What has become the meaning of the term headquarters today? Its conformation is increasingly moving away from archetypes such as the stand-alone building, but also from certain twentieth-century notions such as the conventional office centers where a rigid structure flattens the identity and character of companies and people.
Today, especially after the pandemic, in times when smart working has been discovered and affirmed as remote work, shaping and characterizing physical workspaces has become a very delicate, the real ground for experimentation and negotiation aimed at preventing the abandonment, of such spaces, between great resignation and new claims for work modes that can enhance the quality of life of individuals.
The Italian branch of LVMH Beauty, reuniting its brands after 20 years in different locations, and moving in two floors of the new Symbiosis complex, in Milan – an interior design project entrusted to Il Prisma – has specifically addressed these urgencies, starting from a principle that Country General Manager Giuseppe Oltolini has summed up in an image of extreme clarity: “Real smart working must become the one that happens at the office”. Physical space must provide those conditions of perceptual and relational well-being that make it desirable, even preferable to staying at home.
Plurality and sharing immediately stand out as the structure of the project, starting from the very building where it has been located: in its program, Symbiosis might be categorized as a conventional multi tenant complex, but the shape of the buildings allows instead for a great variety of options and configurations, and this is how the new tenant, supported by Il Prisma, was able to define a work space that can relate to an all-new ground floor, raised to the third floor: a 2,000-square-meter garden with dedicated access, which becomes an extension of the office’s core area, the Workcafé, where the cafeteria, run by a cooperative of people with disabilities, brings together a landscape of tables, seating, and “landscaped” interior corners intended for meetings, interaction and individual work.
The garden has different vocations, starting from its vocation as a quite unique event space in the area: other spaces are dedicated to cultivate mind and body well-being and to preserve biodiversity, a secret garden lays separate from the rest of the terrace for meditation or exercise, and a working garden provides different types of open-air workstations, in full outdoors or underneath shady pergolas.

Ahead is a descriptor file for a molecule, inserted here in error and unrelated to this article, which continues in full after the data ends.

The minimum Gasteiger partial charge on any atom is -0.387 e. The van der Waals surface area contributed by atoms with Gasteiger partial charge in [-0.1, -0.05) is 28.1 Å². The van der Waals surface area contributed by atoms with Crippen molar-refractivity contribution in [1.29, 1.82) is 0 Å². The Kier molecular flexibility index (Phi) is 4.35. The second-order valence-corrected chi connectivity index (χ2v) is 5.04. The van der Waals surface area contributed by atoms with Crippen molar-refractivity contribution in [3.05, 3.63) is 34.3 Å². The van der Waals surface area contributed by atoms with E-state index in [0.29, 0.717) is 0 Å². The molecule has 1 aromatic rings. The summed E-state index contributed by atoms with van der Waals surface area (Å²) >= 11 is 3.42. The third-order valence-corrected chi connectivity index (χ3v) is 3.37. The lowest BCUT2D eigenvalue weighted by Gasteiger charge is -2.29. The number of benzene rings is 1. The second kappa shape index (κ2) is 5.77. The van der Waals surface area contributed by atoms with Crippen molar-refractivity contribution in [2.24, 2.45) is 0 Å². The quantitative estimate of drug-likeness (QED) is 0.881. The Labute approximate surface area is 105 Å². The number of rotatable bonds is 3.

Real smart working must become the one that happens at the office.
Inside, the Workcafé leads to common areas onto which the offices of the individual brands (Dior, Guerlain, Givenchy, but also Benefit, Fresh and MakeUp Forever) are grafted: these are commercial divisions of brands with very different identities, and this requires working on effective operational spaces with a strong but also flexible characterization.
In addition to the core of the building reserved for service functions and editable raining areas, each Maison is announced by a custom LED light portal, and combines open space areas equipped with fixed workstations, with areas for informal collaboration such as atelier tables and “salottini” (separate and protected tables for focus group work) adjacent to the workstations; the glass facade windows are then complemented by large wooden frames, providing space for recollection and concentration, overlooking the garden or the city.
The landscape these offices open onto is also a particularly relevant aspect: outside the glazed façades, the Milan-in-becoming of the Porta Romana former railway area, of the upcoming olympic facilities. But above all, that part of Milan where Fondazione Prada is based and where brands such as Bottega Veneta have relocated their operations: are we witnessing the birth of a new cluster, as happened a few years ago in the Parisian banlieue with Chanel in Pantin? Again, Oltolini makes the point: “There is no shared plan, it just happened. Besides, our offices previously were already not far from here so we accompanied the transformation of the area”.
Certainly, the choice in terms of location turns out being particularly well-crafted: a workspace that has to explore those experiments made necessary by the progress of our social history is located in an area that will soon have to translate these experiments to the urban scale, from the re-discussion of the notion of cluster to the transformation of dismissed infrastructure, to the coexistence of public city and the urban presence of brands. A combination of experiments which is only at the beginning, and will undoubtedly be enriched by new episodes.